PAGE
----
The Walden Effect: Farming, simple living, permaculture, and invention.

Inflection Day

Inflection Day

Inflection Day is our first Walden-Effect-created holiday.  Anna did the math and decided January 13 is, on average, the coldest day of the year in our area.  It's all uphill from here!

We looked at the weather and decided to observe the holiday one day early
with a visit to Bays Mountain's park and planetarium.  We climbed a few hills, took in the watery exhibits, and peered at a partly frozen lake.  Thanks for sharing the special day with us, Adrianne and Joey!

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About us: Anna Hess and Mark Hamilton spent over a decade living self-sufficiently in the mountains of Virginia before moving north to start over from scratch in the foothills of Ohio. They've experimented with permaculture, no-till gardening, trailersteading, home-based microbusinesses and much more, writing about their adventures in both blogs and books.

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I'm so glad you pointed this out. I don't know why I'm having a hard time with winter this year and it gives me a little perk to know that we might be past the coldest of the cold - at least if western NC has the same average cold day as SW Virginia. I've been trying to focus on the fact that at least the days are getting longer.
Comment by Karyn Mon Jan 13 11:23:16 2014
Glad you had a fun day. I was looking back and I had the 13th as the supposed coldest day last year, found out by a google search. We haven't met that description this year or the last, but hey, it's still something to celebrate.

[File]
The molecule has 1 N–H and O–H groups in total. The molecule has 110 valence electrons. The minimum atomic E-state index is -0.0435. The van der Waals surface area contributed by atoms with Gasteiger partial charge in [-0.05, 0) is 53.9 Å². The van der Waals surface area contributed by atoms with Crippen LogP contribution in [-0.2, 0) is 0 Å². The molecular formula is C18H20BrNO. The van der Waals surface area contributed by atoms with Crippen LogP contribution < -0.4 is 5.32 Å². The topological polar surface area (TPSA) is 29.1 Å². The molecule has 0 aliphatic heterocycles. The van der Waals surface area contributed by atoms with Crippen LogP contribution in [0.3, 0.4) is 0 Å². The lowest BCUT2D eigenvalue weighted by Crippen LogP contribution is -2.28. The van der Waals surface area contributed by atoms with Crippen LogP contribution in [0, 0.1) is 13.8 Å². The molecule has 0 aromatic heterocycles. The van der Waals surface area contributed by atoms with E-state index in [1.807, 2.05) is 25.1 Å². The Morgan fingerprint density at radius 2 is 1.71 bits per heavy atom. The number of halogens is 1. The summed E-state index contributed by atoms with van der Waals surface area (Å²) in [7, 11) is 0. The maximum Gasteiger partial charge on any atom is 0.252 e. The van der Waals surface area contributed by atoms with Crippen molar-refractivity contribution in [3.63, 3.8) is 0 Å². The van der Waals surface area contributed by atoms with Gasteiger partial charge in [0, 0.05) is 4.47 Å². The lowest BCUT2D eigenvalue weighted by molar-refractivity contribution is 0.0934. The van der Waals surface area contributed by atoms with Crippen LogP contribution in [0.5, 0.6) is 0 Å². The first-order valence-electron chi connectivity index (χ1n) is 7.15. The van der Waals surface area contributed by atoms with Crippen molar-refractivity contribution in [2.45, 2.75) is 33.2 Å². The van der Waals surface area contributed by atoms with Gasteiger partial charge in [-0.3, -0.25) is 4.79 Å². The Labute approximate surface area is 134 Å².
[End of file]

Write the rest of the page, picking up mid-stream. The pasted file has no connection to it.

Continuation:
Comment by Brandy Tue Jan 14 20:40:39 2014

I'd like to point out that the Earth was at his perhelion on January 3rd. That's when Earth is closest to the Sun, and it is winter in the northern hemisphere and summer in the southern hemisphere. Thus Earth's distance from the Sun does not affect what season occurs. Instead, Earth's seasons come and go because Earth does not rotate with its axis exactly upright with respect to the plane of its orbit around the Sun. Earth's axial tilt is 23.4 degrees. This puts the Sun farther south in December and January, so the north has winter and the south has summer. Thus winter falls on that part of the globe where sunlight strikes least directly, and summer falls where sunlight strikes most directly, regardless of Earth's distance from the Sun.

So this means that it can only get warmer until around July 4th, when the Earth will be at aphelion (further's from the sun) and it's axis will be tilted towards the sun. Then it's downhill from there until January 3rd again!

Comment by Nayan Mon Jan 12 18:01:30 2015
But of course, Nayan, doesn't experience tell you that the hottest part of summer is usually late July/August, and likewise the coldest part of winter is often late Jan and into Feb? In my understanding this is because the oceans act like huge thermal sinks, taking a long time to heat up/cool down and thus keeping the weather's average min/max temperatures from occurring until some weeks after the solstices. I lived near Lake Michigan as a kid and the water only became bearable in August. Still frigid at the Fourth of July!
Comment by Heather in CA Tue Jan 13 00:52:26 2015
Your images can be pretty symbolic, Mom pointed out. I think it is a cool shot of Mark with the sunglasses.
Comment by Maggie Tue Jan 13 10:00:39 2015

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